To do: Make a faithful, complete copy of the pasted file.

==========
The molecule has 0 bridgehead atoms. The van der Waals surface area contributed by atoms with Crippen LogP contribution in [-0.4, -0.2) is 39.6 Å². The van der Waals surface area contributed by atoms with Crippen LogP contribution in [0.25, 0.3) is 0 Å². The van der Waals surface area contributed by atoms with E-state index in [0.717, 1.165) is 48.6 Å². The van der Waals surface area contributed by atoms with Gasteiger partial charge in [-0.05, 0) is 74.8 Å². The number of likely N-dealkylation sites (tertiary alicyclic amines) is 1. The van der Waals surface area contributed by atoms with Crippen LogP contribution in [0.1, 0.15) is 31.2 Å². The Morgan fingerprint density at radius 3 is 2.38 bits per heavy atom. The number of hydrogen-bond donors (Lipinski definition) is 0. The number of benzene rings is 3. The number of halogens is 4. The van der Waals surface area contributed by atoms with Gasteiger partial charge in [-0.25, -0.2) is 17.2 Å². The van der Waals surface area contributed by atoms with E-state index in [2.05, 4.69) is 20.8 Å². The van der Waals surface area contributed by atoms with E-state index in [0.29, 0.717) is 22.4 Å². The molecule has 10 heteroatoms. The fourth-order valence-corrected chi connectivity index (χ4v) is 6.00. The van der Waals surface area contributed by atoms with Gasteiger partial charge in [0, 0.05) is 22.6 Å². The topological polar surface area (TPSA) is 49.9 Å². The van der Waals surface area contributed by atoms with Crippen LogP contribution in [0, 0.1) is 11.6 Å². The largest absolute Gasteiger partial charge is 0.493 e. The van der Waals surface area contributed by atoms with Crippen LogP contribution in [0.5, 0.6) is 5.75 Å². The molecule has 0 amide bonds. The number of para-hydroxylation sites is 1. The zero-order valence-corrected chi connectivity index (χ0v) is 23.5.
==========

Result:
The molecule has 0 bridgehead atoms. The van der Waals surface area contributed by atoms with Crippen LogP contribution in [-0.4, -0.2) is 39.6 Å². The van der Waals surface area contributed by atoms with Crippen LogP contribution in [0.25, 0.3) is 0 Å². The van der Waals surface area contributed by atoms with E-state index in [0.717, 1.165) is 48.6 Å². The van der Waals surface area contributed by atoms with Gasteiger partial charge in [-0.05, 0) is 74.8 Å². The number of likely N-dealkylation sites (tertiary alicyclic amines) is 1. The van der Waals surface area contributed by atoms with Crippen LogP contribution in [0.1, 0.15) is 31.2 Å². The Morgan fingerprint density at radius 3 is 2.38 bits per heavy atom. The number of hydrogen-bond donors (Lipinski definition) is 0. The number of benzene rings is 3. The number of halogens is 4. The van der Waals surface area contributed by atoms with Gasteiger partial charge in [-0.25, -0.2) is 17.2 Å². The van der Waals surface area contributed by atoms with E-state index in [2.05, 4.69) is 20.8 Å². The van der Waals surface area contributed by atoms with E-state index in [0.29, 0.717) is 22.4 Å². The molecule has 10 heteroatoms. The fourth-order valence-corrected chi connectivity index (χ4v) is 6.00. The van der Waals surface area contributed by atoms with Gasteiger partial charge in [0, 0.05) is 22.6 Å². The topological polar surface area (TPSA) is 49.9 Å². The van der Waals surface area contributed by atoms with Crippen LogP contribution in [0, 0.1) is 11.6 Å². The largest absolute Gasteiger partial charge is 0.493 e. The van der Waals surface area contributed by atoms with Crippen LogP contribution in [0.5, 0.6) is 5.75 Å². The molecule has 0 amide bonds. The number of para-hydroxylation sites is 1. The zero-order valence-corrected chi connectivity index (χ0v) is 23.5.